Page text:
At one point during my illness career, my best friend dragged me to a 4 night conference to listen to a Buddhist Llama. I had just lost a good transplant buddy and was feeling sorry for his death and my own physical crosses to bear. If you have ever heard a Buddhist Llama speak, you know that they tend to say the same thing over and over again. It may sound boring, but it usually is quite powerful. Llama Zopa began by repeating the phrase “Happiness comes from the inside”. I nodded my head in complete agreement. Here in the west, we have accepted that money, fame and material possessions can not fulfill a human heart. (Despite this, we spend plenty of time and energy striving for those exact things.) “Happiness comes from the inside”. Yes, I was in complete agreement that my own happiness comes from my love of life, myself and The Divine. “Happiness comes from the inside”. Certainly, yes!
Suddenly, however, the phrase changed and my head was no longer nodding in agreement. “Suffering comes from the inside”. What? How could he say such a thing? Does that mean that I have chosen to suffer the difficulty and pain of all of my body’s maladies? “Suffering comes from the inside”. How dare he suggest that my suffering is something I could control! My suffering comes from a physical ailment that was given to me by a genetic twist of the DNA. “Suffering comes from the inside”. What an insult to me and those that I love who have dealt with serious illness. No!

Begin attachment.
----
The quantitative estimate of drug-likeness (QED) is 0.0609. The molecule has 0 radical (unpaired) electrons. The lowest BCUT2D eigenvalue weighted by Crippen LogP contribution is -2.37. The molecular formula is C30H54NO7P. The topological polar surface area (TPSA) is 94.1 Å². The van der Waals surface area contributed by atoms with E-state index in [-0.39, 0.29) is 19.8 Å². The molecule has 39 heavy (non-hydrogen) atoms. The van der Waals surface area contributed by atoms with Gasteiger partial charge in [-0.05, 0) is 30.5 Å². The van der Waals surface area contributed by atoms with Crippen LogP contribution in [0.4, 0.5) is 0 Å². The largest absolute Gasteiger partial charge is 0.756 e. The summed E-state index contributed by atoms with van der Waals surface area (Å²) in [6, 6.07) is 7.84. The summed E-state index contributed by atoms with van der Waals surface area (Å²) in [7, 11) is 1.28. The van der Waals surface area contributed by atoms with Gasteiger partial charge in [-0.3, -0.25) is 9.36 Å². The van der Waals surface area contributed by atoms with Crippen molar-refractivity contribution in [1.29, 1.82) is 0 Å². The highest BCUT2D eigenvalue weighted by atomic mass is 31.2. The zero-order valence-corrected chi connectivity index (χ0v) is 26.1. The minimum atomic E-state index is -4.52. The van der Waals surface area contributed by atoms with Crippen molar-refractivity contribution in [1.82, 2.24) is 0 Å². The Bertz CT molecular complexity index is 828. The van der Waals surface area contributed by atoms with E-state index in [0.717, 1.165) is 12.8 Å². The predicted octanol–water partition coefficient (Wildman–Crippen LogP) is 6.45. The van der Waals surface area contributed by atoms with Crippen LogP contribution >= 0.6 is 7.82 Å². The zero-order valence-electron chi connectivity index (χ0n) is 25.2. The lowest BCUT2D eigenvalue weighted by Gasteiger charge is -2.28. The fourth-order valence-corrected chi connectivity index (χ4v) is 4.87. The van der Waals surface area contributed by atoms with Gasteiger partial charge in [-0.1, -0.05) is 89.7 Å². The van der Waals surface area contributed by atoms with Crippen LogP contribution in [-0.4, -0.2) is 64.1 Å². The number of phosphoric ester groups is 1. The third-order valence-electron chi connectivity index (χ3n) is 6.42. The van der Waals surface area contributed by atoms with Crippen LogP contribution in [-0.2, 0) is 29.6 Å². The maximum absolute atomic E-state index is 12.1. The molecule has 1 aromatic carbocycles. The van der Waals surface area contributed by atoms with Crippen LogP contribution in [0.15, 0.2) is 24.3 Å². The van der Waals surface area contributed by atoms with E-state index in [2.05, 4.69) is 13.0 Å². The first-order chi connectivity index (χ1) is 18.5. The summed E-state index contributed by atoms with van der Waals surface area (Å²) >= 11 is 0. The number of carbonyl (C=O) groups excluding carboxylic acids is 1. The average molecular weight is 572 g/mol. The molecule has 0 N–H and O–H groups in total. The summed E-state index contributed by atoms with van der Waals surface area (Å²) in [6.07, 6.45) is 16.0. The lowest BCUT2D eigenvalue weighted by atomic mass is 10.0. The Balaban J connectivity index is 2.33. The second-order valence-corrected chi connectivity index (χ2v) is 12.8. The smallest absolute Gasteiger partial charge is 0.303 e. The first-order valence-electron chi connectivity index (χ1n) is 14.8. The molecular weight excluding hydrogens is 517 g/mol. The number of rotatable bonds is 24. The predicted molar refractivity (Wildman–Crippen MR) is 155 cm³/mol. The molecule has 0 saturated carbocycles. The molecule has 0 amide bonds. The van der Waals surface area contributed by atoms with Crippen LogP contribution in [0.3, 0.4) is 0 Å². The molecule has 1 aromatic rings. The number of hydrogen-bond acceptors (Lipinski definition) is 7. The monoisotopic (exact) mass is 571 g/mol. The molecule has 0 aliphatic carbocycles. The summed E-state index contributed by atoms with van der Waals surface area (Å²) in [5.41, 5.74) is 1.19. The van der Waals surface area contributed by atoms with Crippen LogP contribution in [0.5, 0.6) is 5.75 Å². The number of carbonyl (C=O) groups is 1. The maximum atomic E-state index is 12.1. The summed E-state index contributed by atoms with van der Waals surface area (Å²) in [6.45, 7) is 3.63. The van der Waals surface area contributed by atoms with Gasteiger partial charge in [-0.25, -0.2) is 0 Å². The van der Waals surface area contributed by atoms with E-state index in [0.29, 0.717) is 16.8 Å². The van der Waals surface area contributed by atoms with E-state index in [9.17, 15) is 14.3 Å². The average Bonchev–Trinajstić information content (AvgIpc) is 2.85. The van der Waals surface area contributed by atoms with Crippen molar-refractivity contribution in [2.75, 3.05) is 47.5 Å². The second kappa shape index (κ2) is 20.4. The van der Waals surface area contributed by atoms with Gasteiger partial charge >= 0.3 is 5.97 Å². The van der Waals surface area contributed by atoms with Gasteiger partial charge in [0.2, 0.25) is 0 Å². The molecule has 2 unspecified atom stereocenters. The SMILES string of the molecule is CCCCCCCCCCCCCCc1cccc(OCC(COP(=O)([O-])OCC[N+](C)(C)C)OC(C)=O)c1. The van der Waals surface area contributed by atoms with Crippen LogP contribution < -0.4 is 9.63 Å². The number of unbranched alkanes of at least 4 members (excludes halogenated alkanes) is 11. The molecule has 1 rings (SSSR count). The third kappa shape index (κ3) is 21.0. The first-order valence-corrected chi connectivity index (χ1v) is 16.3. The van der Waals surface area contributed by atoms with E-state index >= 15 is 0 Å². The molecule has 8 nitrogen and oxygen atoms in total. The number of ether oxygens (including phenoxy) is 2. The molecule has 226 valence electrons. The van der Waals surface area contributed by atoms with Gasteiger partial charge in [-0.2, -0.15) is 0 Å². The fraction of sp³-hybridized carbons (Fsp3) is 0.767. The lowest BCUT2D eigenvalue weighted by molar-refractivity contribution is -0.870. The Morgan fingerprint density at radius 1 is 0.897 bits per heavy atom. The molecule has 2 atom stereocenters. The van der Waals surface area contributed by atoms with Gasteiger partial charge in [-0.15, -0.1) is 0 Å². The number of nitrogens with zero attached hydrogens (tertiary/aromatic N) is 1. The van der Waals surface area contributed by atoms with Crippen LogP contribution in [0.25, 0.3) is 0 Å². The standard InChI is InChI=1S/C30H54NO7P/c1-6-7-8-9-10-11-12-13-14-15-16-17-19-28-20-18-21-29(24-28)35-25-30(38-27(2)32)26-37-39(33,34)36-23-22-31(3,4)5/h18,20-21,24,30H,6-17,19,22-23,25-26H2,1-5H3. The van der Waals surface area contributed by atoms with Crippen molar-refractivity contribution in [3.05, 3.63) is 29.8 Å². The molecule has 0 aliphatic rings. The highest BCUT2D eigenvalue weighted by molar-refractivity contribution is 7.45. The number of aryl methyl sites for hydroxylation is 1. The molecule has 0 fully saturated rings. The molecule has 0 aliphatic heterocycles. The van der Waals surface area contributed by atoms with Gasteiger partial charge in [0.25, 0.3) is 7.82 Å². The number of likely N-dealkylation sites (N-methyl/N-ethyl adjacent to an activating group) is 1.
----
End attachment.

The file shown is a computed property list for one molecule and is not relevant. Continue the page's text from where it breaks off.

It took me a few weeks to understand what he was talking about. He was talking about the difference between healing and medicating.
When you have been given a terminal diagnosis, hopes of “getting better” eventually leave your mind. I was suffering under the weight of all that it meant to die so young. I didn’t know what to do or where to go for guidance. There aren’t any brochures in the doctor’s office on the steps to accepting death at 29.